# 1. Main Definitions

Group:
Set G with a binary associative operation ```*: GxG --> G``` ("multiplication"); a neutral element ("unit") `e` and an inverse `i(x)=x-1` for each element `x` in `G`. The rules are:
• `x*(y*z)=(x*y)*z`;
• `i(x)*x = x*i(x) = e`;
• `x*e = e*x = x`.

The group is called abelian if the operation is commutative:

`x*y = y*x`

Subgroup is a subset containing `e` and closed under `*` and `i`.

Examples:

• `(Z, +, 0)`;
• `(Q\{0}, *, 1)`;
• `Sn` - the group of permutations of `n` elements; operation: composition; unit: identity map.

Ring:

A ring is `(R,+,0,*,1)` such that `(R,+,0)` is an abelian group and `(R\{0},1,*)` is a commutative "semigroup", i.e., a "group without inverse". An additional condition is distributivity:

`x*(y+z) = x*y + x*z`.

Subring is a subset containing 1 and 0 and closed under `+,-,*`.

Examples:

• `(Z,+,*)`;
• Polynomials with real coefficients - `R[x]`;
• Residues modulo `n` - `Z/nZ`: `{0,1,...,n-1}` with operations ```x+y := x+y mod n```; `x*y := x*y mod n` etc.

Exercise: Prove that `Z/nZ` is a ring.

Field:

A field `(K,+,0,*,1)` is a ring such that `(K\{0},*,1)` is a group (called multiplicative group of a field and denoted `K*`); i.e., every nonzero element has a multiplicative inverse. Subfield is a subset containig 0 and 1 and closed under `+,-,*,/`.

Examples:

• `(Q,+,0,*,1)`;
• `(R,+,0,*,1)`;
• Rational functions with real coefficients - `R(x)`;
• Residues modulo prime number `p`: ```Z/pZ = Fp```.

Exercise: Prove that `Z/pZ` is indeed a field. Why `Z/nZ` for a non-prime `n` is not a field?

Isomorfism:
Bijection preserving all operations.

Automorfism:
Isomorfism onto itself.

Problem:

1. Prove that the only automorphism of the field of rational numbers `Q` is the idenity map.
2. (hard): Prove that the only automorphism of the field of real numbers `R` is the idenity map.

Order:
• - of a set = cardinality = number of elements = `#`.
• - of an element `x` of a group `G`: the smallest integer number `n` such that `xn=1`. It is also equal to the order of the subgroup generated by the element. The order of an element divides the order of the group (if both are finite), since the following is true for any subgroup `H`: `#G = #H * #(G/H)` (Prove it).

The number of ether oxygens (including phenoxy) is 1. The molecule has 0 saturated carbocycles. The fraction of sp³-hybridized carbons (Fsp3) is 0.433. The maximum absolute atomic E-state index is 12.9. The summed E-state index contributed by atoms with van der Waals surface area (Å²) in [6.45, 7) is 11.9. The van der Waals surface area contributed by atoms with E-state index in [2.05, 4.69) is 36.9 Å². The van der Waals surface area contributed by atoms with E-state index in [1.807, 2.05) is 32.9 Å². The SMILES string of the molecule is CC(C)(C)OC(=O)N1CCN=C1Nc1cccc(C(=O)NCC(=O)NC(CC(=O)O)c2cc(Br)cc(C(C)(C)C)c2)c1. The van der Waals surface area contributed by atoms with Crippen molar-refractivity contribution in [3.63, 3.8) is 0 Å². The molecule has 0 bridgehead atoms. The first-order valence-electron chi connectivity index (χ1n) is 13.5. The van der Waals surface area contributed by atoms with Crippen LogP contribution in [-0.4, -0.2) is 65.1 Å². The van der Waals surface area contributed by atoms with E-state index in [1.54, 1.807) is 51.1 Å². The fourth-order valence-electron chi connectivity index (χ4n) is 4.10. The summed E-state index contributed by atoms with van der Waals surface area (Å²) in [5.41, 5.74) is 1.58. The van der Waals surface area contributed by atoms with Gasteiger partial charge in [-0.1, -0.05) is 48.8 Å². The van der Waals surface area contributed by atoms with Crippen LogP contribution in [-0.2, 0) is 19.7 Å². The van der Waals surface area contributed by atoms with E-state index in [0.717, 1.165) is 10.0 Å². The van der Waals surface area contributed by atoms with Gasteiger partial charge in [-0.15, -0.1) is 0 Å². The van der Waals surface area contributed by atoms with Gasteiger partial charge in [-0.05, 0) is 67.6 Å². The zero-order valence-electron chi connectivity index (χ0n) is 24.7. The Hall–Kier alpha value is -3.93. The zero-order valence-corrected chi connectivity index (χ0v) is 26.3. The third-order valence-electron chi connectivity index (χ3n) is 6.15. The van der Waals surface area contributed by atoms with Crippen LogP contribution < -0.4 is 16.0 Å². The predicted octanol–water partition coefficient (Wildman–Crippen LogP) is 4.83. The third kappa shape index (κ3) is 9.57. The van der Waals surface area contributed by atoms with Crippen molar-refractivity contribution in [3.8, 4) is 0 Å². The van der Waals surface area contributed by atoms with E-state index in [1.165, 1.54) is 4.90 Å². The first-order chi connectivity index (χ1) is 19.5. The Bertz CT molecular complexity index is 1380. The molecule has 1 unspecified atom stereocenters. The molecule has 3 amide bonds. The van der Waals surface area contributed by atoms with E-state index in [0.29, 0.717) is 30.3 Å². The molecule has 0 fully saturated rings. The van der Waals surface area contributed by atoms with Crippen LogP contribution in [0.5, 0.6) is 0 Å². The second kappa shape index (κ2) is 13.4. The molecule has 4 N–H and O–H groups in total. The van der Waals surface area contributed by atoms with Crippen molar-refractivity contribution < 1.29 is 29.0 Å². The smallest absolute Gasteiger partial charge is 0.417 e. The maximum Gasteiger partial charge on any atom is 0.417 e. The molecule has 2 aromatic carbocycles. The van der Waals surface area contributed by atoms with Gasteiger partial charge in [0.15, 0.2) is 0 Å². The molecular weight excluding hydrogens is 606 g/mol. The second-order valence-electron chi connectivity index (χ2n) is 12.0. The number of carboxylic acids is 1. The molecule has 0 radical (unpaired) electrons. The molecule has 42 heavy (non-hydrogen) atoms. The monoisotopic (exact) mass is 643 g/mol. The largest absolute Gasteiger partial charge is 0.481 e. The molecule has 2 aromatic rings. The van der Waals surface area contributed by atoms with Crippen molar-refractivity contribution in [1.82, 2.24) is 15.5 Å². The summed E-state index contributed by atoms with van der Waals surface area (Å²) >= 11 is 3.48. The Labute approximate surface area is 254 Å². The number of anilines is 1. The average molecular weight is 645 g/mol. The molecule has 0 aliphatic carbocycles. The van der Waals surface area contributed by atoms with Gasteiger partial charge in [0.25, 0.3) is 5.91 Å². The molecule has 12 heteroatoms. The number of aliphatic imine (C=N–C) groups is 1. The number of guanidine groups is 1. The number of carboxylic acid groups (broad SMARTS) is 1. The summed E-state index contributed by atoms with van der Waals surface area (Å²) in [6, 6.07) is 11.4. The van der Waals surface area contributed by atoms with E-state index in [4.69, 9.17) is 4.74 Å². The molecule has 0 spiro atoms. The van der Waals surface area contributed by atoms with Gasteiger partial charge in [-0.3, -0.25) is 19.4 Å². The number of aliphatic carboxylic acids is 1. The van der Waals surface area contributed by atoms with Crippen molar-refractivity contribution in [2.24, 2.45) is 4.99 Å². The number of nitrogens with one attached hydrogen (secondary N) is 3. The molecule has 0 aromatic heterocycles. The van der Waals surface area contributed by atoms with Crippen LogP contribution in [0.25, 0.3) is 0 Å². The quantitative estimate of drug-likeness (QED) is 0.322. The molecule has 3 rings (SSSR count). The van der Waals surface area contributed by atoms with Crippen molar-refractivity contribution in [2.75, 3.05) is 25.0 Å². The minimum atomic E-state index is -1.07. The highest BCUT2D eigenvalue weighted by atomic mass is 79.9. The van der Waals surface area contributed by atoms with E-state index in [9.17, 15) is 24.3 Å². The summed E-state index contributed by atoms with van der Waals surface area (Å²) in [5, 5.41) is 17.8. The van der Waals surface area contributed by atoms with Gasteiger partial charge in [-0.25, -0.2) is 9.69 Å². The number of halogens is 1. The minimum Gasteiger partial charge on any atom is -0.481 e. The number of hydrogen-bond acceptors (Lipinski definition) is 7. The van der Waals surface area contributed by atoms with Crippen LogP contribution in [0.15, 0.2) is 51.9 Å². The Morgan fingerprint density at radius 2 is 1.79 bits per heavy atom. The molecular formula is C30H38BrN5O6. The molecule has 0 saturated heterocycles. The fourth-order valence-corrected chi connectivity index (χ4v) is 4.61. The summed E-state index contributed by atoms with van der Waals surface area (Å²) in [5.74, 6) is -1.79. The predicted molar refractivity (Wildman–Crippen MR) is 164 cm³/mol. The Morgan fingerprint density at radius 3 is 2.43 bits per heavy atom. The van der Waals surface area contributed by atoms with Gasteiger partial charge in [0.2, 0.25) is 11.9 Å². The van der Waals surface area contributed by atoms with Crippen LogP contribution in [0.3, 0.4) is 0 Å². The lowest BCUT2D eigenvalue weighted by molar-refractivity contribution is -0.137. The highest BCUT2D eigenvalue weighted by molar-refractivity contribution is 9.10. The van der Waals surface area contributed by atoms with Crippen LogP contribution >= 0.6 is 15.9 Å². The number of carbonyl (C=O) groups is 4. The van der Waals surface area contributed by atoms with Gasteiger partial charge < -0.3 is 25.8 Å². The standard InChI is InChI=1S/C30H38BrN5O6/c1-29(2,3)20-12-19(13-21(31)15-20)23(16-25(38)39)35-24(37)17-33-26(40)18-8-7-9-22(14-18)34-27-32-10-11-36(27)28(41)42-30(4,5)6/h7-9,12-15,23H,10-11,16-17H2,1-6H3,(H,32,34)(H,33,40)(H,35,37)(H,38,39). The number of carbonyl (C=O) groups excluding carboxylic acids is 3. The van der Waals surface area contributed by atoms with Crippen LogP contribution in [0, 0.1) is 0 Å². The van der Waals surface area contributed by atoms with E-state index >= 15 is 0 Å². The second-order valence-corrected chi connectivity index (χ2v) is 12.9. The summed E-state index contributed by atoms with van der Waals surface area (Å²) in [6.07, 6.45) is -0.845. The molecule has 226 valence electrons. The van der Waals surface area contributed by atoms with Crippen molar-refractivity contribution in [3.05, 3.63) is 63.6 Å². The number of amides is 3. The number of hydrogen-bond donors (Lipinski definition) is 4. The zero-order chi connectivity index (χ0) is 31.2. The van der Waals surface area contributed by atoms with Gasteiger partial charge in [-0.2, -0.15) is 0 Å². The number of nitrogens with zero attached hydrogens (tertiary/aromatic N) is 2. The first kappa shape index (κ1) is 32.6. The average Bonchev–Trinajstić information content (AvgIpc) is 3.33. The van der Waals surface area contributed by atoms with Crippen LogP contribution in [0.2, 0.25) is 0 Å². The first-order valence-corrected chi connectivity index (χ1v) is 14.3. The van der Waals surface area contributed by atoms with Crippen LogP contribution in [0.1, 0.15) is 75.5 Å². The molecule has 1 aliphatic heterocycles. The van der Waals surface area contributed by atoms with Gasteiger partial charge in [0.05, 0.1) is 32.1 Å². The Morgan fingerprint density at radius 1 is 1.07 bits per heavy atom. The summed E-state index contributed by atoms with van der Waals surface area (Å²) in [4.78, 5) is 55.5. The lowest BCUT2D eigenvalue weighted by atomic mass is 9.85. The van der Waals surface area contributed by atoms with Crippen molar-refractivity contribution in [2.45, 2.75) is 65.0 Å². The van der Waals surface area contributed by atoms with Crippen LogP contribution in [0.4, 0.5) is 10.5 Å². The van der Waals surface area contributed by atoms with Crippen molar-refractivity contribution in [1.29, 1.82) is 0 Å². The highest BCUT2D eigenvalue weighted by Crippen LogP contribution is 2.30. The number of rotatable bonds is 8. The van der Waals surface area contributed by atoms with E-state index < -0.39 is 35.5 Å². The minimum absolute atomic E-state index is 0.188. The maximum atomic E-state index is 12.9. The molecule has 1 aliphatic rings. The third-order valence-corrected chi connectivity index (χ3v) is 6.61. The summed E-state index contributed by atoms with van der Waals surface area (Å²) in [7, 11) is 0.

# 2. Preliminaries: general facts.

## 2.1. Characteristic of a field. Simple fields.

Definition:
A simple field is a field that has no proper subfields. (i.e. the only subfield is the field itself).

Problem: Prove that...
1. ... any field has a simple subfield;
2. ... the only simple fields are `Q` (rationals) and `Fp = Z/pZ` (for prime `p`).

Definition:
The characteristic of a field is 0 if its simple subfield is `Q` and `p` if its simple subfield is `Fp`. Denoted: `char`.

Problem:

3. Prove that if `char K = p` then for any `x - element of K` - the sum ```( x + ... + x ) (p items)``` is 0.

Hints:
1. Consider the intersection of all the subfields.
2. Any (sub)field must contain 0 and 1; thus it has to contain 1+1; 1+1+1; 1+1+1+1 etc. This sequence is either infinite (then char=0) or finite, i.e. for some `p`: 1+1+...+1=0 (`p` 1's). Prove that `p` is prime.
3. Use distributivity.

Solutions:
1. Every field has a simple subfield: it is just the intersection of all its subfields. It cannot have proper subfields since it is the intersection of all of those.
2. Consider a field `K`. It contains 0 and 1. Consider the sequence `an`, s.t. ```a0=0; a1=1; a2=1+1;``` and, in general, `an+1=an+1`. (Sloppily we could write it as `an=n*1`; remember, the integer number `n` is not an element of `K`). Either all elements in this sequence are different, and then the subring `{an; -an}` is isomorphic to `Z` (then `K` contains a subfiels isomorphic to `Q` and its characteristic is 0), or there exists a smallest `k` such that `ap=0`. Then `{al | l=1..p}` is isomorphic to `Z/pZ`. If `p=nm` is not a prime, we have `an*am=0` and `K` is not a field. Therefore any field contains a subfield isomorphic to `Q` or `Fp`, i.e., up to isomorphism, there are the only prime fields.
3. x + ... + x = x*1 + ... + x*1 = x*( 1 + ... + 1) = x*0 = 0. The sum of `p` units is 0 - by the definition of the characteristic: 1 lies in the simple subfield `Fp`.

Note:
Although it is clear that a finite field has nonzero characteristic, it is not true that an infinite field has to have characteristic 0. E.g., the algebraic closure of `Fp` is infinite, but its characteristic is finite and equal to `p`.

Problem:
Prove that any automorphism of a field is the identity map on its simple subfield.

Hint:
0 --> 0; 1 --> 1; ==> 1+1 --> 1+1 ...

## 2.2. Finite field: number of elements.

Problem:
Suppose you have a finite field `Fq`; `#Fq=q`. Let ```char Fq=p```. Prove that `q=pk` for some integer `k`.

Hint:
Consider `Fq` as a vector space over its subfield `Fp` (i.e. `Fp` is the field of scalars). Let its dimension be `k`. (Why is the dimension finite?) What is known about the structure of a finite dimensional vector space? (Coordinates, basis...)

Solution:
As a vector space over `Fp` (its simple subfield), `Fq` (a finite `q`-element field) is finite-dimensional (since it's finite), and thus isomorphic as a vector space to `(Fp)k`, with ```k=dim Fq```. Thus ```q = #Fq = pk```.

## 2.3. Frobenius automorphism.

Consider a finite field ```Fq; char Fq=p; q=pk```; and let ```F: Fq --> Fq``` be the following transformation: `F(x)=xp`.

Problem:
Prove that `F` is a "field automorphism", i.e., `F(x-y)=F(x)-F(y); F(x/y)=F(x)/F(y)`.

Hint:
Newton's binomial is useful here. Prove that for `p` - prime, `k=1,...,p-1`; `p` divides `C(p,k)` (the binomial coefficient).

Solution:

The statement `F(x/y)=F(x)/F(y)` follows from the usual properties of powers. Next,
```(x-y)p=xp + (-y)p + Sum1p-1 C(p,k)xk yp-k```.